Chief Focareta submitted a declaration stating that Schlarp, Kudranski and Schneiderlochner were leading participants in Plum's DUI enforcement operations, which were apparently opposed by Schmeck. (App. to Pl.'s Counterstatement of Material Facts, Ex. P-20 ¶¶ 8-11.) Schlarp presented evidence indicating that Kudranski, Schneiderlochner and he were subjected to retaliatory harassment because of their association with Chief Focareta. (Joint Concise Statement of Material Facts (B) ¶¶ 29-32, 38-40, 43-46.) He evidently believes that this evidence can be used to support his First Amendment claims with respect to the issue of causation. The problem with Schlarp's line of reasoning is that his "association" with the faction of officers loyal to Chief Focareta stemmed entirely from disputes about how his official duties should be carried out. With the exception of his decision not to sign the letter to the judge, Schlarp did not demonstrate his involvement in expressive conduct in support of Chief Focareta outside of his official duties. His participation in the DUI enforcement program cannot be fairly characterized as "expressive conduct." Even if it were expressive conduct, it would constitute speech pursuant to his official duties, which is not entitled to protection under Pickering. Mills v. City of Evansville, 452 F.3d 646 (7th Cir. 2006)(holding that a police officer's dissenting comments concerning a departmental policy constituted speech pursuant to her official duties). Schlarp's association with those loyal to Chief Focareta is not analogous to expressive conduct typically engaged in by members of the general public.*fn12 Consequently, the court's analysis will proceed with the understanding that the only constitutionally protected conduct engaged in by Schlarp was his testimony before the Ethics Commission, his filing of formal grievances, and his refusal to sign the letter to the federal district judge.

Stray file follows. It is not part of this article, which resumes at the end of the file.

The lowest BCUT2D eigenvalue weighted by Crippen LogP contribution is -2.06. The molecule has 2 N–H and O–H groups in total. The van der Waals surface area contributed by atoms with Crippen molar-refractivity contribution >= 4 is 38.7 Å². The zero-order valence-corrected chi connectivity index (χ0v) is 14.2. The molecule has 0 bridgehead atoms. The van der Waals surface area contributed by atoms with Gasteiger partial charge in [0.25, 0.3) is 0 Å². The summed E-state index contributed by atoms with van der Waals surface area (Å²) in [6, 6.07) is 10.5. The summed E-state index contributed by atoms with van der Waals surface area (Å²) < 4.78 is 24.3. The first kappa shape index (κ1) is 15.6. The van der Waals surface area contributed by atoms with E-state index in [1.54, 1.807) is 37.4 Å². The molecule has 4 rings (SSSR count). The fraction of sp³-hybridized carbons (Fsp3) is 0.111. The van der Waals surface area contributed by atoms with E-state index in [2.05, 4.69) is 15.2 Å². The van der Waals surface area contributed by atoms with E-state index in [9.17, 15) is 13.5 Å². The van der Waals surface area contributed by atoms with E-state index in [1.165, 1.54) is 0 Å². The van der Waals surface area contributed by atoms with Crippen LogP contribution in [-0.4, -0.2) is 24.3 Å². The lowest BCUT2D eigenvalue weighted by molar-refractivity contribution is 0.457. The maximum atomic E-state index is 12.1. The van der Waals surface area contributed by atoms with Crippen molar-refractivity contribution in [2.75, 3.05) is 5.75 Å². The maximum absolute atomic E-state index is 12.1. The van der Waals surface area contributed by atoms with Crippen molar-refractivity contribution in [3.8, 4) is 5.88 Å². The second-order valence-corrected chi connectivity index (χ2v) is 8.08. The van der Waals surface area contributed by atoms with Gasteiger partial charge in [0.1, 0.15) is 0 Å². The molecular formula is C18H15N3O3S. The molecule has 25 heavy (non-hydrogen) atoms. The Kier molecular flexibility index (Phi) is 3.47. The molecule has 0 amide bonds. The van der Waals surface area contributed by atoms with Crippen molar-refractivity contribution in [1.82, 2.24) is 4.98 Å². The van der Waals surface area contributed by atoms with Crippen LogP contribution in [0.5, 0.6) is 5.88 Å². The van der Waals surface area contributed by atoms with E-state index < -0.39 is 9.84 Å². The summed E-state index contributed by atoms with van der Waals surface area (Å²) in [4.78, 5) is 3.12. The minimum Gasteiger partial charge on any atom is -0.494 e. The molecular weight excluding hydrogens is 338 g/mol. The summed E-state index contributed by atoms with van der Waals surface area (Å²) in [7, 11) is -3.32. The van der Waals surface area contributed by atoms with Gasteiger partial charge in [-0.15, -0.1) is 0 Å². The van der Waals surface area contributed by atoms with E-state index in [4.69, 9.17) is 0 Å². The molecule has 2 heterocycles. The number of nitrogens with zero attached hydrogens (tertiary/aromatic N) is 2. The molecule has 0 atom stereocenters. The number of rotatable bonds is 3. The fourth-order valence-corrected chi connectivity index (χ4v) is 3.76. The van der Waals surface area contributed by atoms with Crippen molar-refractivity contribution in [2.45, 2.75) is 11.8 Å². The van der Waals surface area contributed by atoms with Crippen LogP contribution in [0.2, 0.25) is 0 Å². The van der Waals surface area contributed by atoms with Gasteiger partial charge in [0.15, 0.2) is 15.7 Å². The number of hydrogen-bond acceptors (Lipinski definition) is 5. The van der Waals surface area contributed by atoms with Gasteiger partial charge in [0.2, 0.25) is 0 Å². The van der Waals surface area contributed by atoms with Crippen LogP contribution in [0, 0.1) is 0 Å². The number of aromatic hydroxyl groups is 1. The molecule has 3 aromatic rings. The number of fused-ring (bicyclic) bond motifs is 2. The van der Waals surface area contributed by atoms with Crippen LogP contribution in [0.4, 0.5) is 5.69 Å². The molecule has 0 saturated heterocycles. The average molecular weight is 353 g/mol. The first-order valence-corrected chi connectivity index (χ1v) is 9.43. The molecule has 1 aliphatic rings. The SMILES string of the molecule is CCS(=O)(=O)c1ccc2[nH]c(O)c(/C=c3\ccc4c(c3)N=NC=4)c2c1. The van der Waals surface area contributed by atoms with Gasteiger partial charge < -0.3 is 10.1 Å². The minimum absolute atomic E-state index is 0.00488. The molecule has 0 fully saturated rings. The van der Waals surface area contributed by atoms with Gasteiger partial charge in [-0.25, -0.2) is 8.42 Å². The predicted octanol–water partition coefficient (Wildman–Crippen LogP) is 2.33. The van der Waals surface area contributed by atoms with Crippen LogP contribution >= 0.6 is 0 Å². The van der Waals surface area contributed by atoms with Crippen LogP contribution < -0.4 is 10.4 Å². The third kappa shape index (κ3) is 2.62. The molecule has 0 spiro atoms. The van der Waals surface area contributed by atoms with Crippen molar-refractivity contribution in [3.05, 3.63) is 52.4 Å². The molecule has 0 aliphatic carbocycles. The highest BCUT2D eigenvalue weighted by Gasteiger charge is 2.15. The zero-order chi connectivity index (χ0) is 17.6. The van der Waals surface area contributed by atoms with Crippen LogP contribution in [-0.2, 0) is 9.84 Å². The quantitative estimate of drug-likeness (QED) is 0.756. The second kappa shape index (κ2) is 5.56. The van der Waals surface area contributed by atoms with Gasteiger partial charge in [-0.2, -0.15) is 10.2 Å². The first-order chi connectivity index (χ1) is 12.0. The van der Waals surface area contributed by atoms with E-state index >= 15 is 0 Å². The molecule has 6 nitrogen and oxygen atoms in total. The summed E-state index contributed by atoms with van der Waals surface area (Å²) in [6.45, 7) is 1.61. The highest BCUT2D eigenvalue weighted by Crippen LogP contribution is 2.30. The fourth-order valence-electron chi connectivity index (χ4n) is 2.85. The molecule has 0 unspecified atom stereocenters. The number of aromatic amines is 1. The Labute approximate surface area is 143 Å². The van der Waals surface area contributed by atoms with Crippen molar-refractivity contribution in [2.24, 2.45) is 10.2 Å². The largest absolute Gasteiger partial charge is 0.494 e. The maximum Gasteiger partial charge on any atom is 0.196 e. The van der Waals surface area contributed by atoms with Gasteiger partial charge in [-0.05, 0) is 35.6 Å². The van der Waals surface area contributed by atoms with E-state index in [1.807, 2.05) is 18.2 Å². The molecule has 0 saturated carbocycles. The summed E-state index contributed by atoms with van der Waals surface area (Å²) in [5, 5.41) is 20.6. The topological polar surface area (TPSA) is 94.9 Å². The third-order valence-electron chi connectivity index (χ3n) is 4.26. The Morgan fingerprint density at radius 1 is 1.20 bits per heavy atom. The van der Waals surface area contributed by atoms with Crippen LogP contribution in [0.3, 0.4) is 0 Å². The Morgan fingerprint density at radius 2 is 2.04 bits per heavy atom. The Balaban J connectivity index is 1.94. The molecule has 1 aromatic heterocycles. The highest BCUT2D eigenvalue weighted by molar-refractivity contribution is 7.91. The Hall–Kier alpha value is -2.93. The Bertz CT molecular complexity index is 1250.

E. The Evidence Concerning the Issue of Causation
Having adduced sufficient evidence to establish that he engaged in expressive conduct protected under the First Amendment, Schlarp must demonstrate that his protected conduct was a "substantial or motivating factor" in the Council's decision not to promote him. Goodman v. Pa Turnpike Comm'n, 293 F.3d 655, 673 (3d Cir. 2002). He cannot do so without first establishing that the Council was aware of his protected conduct. Id. at 670-73. Although both direct and circumstantial evidence may be used to make such a showing, Schlarp bears the burden of producing some evidence that the relevant decision makers knew -- at the time the decision was made -- about his testimony before the Ethics Commission, his filing of formal grievances, and his refusal to sign the letter to the federal district judge. Ambrose v. Twp. of Robinson, 303 F.3d 488, 493 (3d Cir. 2002).